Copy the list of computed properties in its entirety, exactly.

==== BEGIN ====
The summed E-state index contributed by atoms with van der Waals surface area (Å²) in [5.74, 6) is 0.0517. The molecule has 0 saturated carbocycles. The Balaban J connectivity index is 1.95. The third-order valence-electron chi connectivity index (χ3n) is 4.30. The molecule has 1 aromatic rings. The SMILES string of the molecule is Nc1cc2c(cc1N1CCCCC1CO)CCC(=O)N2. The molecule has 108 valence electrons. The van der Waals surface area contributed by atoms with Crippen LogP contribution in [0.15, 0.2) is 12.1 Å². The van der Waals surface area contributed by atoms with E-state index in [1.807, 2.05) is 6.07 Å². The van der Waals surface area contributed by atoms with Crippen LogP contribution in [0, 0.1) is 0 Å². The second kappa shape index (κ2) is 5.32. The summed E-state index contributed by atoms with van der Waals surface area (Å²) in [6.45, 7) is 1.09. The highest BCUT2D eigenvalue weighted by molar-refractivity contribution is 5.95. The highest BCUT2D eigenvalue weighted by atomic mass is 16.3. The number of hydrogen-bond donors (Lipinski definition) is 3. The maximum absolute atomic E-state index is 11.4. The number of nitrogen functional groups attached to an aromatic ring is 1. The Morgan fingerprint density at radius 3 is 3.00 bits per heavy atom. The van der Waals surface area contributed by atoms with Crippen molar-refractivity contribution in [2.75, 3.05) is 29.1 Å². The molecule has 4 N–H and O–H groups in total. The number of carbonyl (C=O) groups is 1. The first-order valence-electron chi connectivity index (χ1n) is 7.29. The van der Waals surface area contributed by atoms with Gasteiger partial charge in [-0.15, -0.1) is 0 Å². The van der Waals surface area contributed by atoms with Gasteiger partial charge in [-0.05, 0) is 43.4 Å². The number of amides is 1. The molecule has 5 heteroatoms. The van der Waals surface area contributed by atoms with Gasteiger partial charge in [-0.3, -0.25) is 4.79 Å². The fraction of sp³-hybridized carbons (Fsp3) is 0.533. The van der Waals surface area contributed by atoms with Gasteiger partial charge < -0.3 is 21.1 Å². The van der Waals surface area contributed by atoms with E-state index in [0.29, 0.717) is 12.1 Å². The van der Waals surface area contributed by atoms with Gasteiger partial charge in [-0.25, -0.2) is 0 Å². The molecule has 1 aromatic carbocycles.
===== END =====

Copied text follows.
The summed E-state index contributed by atoms with van der Waals surface area (Å²) in [5.74, 6) is 0.0517. The molecule has 0 saturated carbocycles. The Balaban J connectivity index is 1.95. The third-order valence-electron chi connectivity index (χ3n) is 4.30. The molecule has 1 aromatic rings. The SMILES string of the molecule is Nc1cc2c(cc1N1CCCCC1CO)CCC(=O)N2. The molecule has 108 valence electrons. The van der Waals surface area contributed by atoms with Crippen LogP contribution in [0.15, 0.2) is 12.1 Å². The van der Waals surface area contributed by atoms with E-state index in [1.807, 2.05) is 6.07 Å². The van der Waals surface area contributed by atoms with Crippen LogP contribution in [0, 0.1) is 0 Å². The second kappa shape index (κ2) is 5.32. The summed E-state index contributed by atoms with van der Waals surface area (Å²) in [6.45, 7) is 1.09. The highest BCUT2D eigenvalue weighted by molar-refractivity contribution is 5.95. The highest BCUT2D eigenvalue weighted by atomic mass is 16.3. The number of hydrogen-bond donors (Lipinski definition) is 3. The maximum absolute atomic E-state index is 11.4. The number of nitrogen functional groups attached to an aromatic ring is 1. The Morgan fingerprint density at radius 3 is 3.00 bits per heavy atom. The van der Waals surface area contributed by atoms with Crippen molar-refractivity contribution in [2.75, 3.05) is 29.1 Å². The molecule has 4 N–H and O–H groups in total. The number of carbonyl (C=O) groups is 1. The first-order valence-electron chi connectivity index (χ1n) is 7.29. The van der Waals surface area contributed by atoms with Gasteiger partial charge in [-0.15, -0.1) is 0 Å². The van der Waals surface area contributed by atoms with Gasteiger partial charge in [-0.05, 0) is 43.4 Å². The number of amides is 1. The molecule has 5 heteroatoms. The van der Waals surface area contributed by atoms with Gasteiger partial charge in [-0.3, -0.25) is 4.79 Å². The fraction of sp³-hybridized carbons (Fsp3) is 0.533. The van der Waals surface area contributed by atoms with Gasteiger partial charge < -0.3 is 21.1 Å². The van der Waals surface area contributed by atoms with E-state index in [0.29, 0.717) is 12.1 Å². The van der Waals surface area contributed by atoms with Gasteiger partial charge in [-0.25, -0.2) is 0 Å². The molecule has 1 aromatic carbocycles.